In January 2008, I sat down to begin the book that would define my young adulthood, a memoir about a two-year period in the Middle East that challenged everything I thought I knew about politics, war, and human nature.
The problem is, average Americans don’t read much serious journalism about the Middle East. Who can blame them? It's mostly depressing, polemical, hard to relate to, and full of jargon. Even worse, it rarely has a plot. I, for one, prefer reading books that have some kind of driving narrative momentum.
What Americans do love to read are travelogues and funny, semi-romantic coming-of-age memoirs set in exotic locations. So the plan was that my book, Fast Times in Palestine, would offer a “spoonful of sugar” to help the history, politics, and hard realities go down. I saw it as a chance to fill a hole, define a new genre — plot-driven mass market travel memoir journalism.
Within a few weeks I had a top-notch agent (the one who sold that book The Helpthat’s been all over everywhere for as long as I can remember...). She helped me refine my proposal and write three sample chapters, and she sent it to twenty major publishers. We got some early interest from editors who asked to see more chapters before making a decision.
Before I could finish those extra chapters, the financial crisis hit. And it was pretty much crickets from then on.
My agent and I eventually parted ways, but I continued writing and refining for two more years, hoping the publishing world would recover and I could try again once I had a finished manuscript. I moved to New York in March 2010 and networked as hard as I could. There were many promising leads, and two small houses offered to publish my book. But they didn’t have the kind of reach or advertising budget to connect with the mainstream audience I was targeting, and they would have charged at least $20 for a trade paperback, which is plain deadly. (I wrote more about my decision to turn down two publishing contracts here.)
So I took the plunge and self-published in May 2011, hoping that if I made enough sales and got enough good reviews, my book would come to the attention of an agent or commercial publisher, and the book would be back on track.
So far the reviews, including several blurbs from some of the best-know personalities in Israel/Palestine journalism and activism, have been excellent. I’ve received dozens of gushing emails from around the world that made my heart feel light. I’ve had two successful book tours, and I’ve sold around 1,700 copies.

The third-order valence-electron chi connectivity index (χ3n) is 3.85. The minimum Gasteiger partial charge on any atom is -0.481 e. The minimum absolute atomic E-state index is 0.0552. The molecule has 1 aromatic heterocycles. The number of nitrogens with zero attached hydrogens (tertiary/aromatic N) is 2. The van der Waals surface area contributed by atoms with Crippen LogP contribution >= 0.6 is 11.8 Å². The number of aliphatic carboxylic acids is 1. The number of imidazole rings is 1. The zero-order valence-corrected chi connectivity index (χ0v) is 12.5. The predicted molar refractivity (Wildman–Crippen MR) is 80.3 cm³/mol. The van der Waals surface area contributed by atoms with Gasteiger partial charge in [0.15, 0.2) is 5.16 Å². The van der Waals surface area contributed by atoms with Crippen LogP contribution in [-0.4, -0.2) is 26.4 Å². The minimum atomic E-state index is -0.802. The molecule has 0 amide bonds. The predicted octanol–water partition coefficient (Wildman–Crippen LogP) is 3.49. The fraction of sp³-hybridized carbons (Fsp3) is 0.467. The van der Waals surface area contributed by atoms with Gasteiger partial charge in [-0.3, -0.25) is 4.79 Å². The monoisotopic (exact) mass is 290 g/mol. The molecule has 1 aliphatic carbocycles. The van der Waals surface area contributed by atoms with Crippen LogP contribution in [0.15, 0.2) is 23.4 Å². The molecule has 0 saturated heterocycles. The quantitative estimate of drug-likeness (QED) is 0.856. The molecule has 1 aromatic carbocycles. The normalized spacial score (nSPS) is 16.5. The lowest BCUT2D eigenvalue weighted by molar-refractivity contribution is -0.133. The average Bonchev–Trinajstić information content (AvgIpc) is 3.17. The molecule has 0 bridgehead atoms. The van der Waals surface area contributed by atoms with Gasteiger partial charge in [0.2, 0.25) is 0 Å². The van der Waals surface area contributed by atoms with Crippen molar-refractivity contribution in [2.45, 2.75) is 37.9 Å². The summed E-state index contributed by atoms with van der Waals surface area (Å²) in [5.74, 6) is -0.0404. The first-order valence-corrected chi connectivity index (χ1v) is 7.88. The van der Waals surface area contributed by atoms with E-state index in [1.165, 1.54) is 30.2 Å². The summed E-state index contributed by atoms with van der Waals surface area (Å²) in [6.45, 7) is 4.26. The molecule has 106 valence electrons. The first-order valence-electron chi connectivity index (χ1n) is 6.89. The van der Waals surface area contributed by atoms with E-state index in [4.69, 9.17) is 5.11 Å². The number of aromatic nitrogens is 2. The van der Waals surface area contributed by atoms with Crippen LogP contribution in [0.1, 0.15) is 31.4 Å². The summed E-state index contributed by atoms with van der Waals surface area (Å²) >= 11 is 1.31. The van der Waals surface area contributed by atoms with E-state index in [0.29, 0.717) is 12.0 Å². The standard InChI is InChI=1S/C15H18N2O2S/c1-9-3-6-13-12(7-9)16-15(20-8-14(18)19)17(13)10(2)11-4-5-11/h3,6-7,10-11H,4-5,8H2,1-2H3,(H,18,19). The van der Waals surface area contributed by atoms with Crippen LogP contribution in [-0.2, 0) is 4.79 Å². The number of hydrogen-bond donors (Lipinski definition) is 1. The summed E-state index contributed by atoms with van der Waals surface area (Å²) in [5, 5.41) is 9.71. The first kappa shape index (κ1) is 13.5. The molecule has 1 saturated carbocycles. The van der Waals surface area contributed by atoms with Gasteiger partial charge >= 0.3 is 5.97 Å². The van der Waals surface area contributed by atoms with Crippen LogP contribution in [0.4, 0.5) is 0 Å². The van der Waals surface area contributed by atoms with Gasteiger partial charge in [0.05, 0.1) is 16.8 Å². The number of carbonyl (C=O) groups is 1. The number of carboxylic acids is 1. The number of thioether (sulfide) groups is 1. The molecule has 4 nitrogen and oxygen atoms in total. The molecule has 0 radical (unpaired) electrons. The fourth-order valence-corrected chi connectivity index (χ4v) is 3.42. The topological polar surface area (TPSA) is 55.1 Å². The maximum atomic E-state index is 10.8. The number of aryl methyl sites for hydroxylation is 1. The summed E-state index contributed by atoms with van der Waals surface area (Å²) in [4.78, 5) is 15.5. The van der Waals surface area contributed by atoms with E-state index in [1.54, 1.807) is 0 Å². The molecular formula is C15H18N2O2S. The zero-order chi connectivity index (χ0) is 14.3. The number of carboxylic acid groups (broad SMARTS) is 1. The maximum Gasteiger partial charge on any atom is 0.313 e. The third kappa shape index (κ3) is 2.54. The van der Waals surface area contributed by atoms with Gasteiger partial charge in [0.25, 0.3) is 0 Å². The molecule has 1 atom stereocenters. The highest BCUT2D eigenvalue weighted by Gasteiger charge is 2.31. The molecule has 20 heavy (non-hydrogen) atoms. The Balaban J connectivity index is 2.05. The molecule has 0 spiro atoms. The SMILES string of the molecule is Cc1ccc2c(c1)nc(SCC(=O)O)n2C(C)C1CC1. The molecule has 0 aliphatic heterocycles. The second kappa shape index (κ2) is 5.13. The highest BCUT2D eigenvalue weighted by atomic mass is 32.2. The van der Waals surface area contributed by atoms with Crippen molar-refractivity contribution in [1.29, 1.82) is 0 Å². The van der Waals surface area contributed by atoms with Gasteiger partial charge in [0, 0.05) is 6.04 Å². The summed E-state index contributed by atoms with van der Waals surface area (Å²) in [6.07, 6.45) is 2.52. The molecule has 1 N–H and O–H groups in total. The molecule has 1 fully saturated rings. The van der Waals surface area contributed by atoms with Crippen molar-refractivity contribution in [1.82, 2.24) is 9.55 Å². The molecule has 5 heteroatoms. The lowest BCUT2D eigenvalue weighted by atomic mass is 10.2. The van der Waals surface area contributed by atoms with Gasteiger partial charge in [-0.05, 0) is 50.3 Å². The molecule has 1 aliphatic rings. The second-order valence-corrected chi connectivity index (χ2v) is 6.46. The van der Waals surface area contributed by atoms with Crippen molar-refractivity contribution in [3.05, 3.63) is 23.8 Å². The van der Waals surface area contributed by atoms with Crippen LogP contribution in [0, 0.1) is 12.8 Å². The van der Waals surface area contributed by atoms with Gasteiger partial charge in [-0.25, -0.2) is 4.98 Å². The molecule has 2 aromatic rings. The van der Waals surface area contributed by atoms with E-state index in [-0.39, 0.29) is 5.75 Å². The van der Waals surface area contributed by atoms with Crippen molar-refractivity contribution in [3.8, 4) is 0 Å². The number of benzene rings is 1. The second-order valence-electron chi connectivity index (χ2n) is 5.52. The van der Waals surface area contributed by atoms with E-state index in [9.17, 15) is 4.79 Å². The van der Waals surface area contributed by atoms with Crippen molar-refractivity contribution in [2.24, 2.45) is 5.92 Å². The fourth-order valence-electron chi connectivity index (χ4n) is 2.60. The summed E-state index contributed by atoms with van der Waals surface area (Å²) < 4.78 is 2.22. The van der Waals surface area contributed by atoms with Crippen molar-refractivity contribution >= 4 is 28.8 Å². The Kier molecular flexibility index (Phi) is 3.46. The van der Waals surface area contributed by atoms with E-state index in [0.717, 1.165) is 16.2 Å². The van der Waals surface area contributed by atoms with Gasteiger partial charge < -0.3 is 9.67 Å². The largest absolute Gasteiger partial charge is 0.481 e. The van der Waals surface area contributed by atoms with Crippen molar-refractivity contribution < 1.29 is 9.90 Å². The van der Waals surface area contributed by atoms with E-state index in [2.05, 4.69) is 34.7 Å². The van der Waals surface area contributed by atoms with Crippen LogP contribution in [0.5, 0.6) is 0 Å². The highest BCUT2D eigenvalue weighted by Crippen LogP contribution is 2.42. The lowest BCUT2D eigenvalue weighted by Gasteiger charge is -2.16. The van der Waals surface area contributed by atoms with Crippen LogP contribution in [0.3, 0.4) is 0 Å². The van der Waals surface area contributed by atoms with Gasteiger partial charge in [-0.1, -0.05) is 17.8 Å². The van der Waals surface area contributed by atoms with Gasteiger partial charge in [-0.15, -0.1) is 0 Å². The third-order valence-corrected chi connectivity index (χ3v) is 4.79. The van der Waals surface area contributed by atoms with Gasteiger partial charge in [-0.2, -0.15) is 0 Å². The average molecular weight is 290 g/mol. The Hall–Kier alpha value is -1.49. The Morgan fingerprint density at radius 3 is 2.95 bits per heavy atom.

Happily, another agent did find me after I met one of her authors at BEA who offered to read my book and pass it on to her agent if she liked it. I signed with her last month. So now I’m on the market again, waiting for that editor who will see this book’s potential. Nearly all of the rejections so far say the same thing: Love the writing, love the story, I’m just not sure how to market this -- not sure it has mainstream breakout potential.
In other words: It doesn’t fit neatly into any of the genres we already know how to deal with, so it’s scary. Come back when you're famous or decide to write about vampires, Jesus, or dieting.
As we all know, publishing has become increasingly conservative in these tenuous economic times, and the vital, experimental midlist has been steadily shrinking. There’s little hope these days of being nurtured through your first couple of marginal novels by a supportive house that sees your potential until you hit your masterpiece. New authors with untested ideas are increasingly on their own.
I’m incredibly grateful that self-publishing offers an inexpensive avenue to reach readers worldwide. But I spent nearly all my energy in the last half of 2011 marketing the bejeezus out of my book, and while 1,700 sales is nothing to sneeze at, it’s nowhere near my goal of a mainstream breakout that might have an effect on American public opinion. (And making less than $10,000 for four years of work is, shall we say, humbling. Truth be told, I keep waiting for the modest $100,000 that I could have earned as, say, a waitress instead during the hours I worked on this book over four years. Surely working my heart out for so long should be worth something. At least an honorary degree? Heh.)
Then again, should I really gauge my success by the numbers? I wrote a book that I’m proud of, that I’ll show my children some day, that took me around the world to speak at venues ranging from an activist news agency outside Bethlehem to the History Corner at Stanford. Strangers on Amazon and Goodreads consistently give it glowing reviews. It’s available worldwide for anyone to stumble across.
And who knows what individual might read it, be changed by it, and impact the world in ways I could never anticipate?
Aside from that, I’ve grown immeasurably through the process of learning the ropes of the publishing world, learning how to write a book, writing down transformative experiences that I never want to forget... and learning to let them go and move on to new adventures, whatever they may be. Perhaps writing another book now that I have all this experience under my belt, as painful and humbling and years-consuming as it was.
In any case, I had no choice. I had to write this book. It was an impulse that I knew would never let me rest until it was satisfied. Now that it’s done, I feel a strange emptiness. But at least it’s an emptiness that knows nearly 2,000 people have read it, and anyone else can read it if they like, and it still has the potential to break out one of these days, instead of the emptiness of knowing it’s in a drawer somewhere, never to be seen.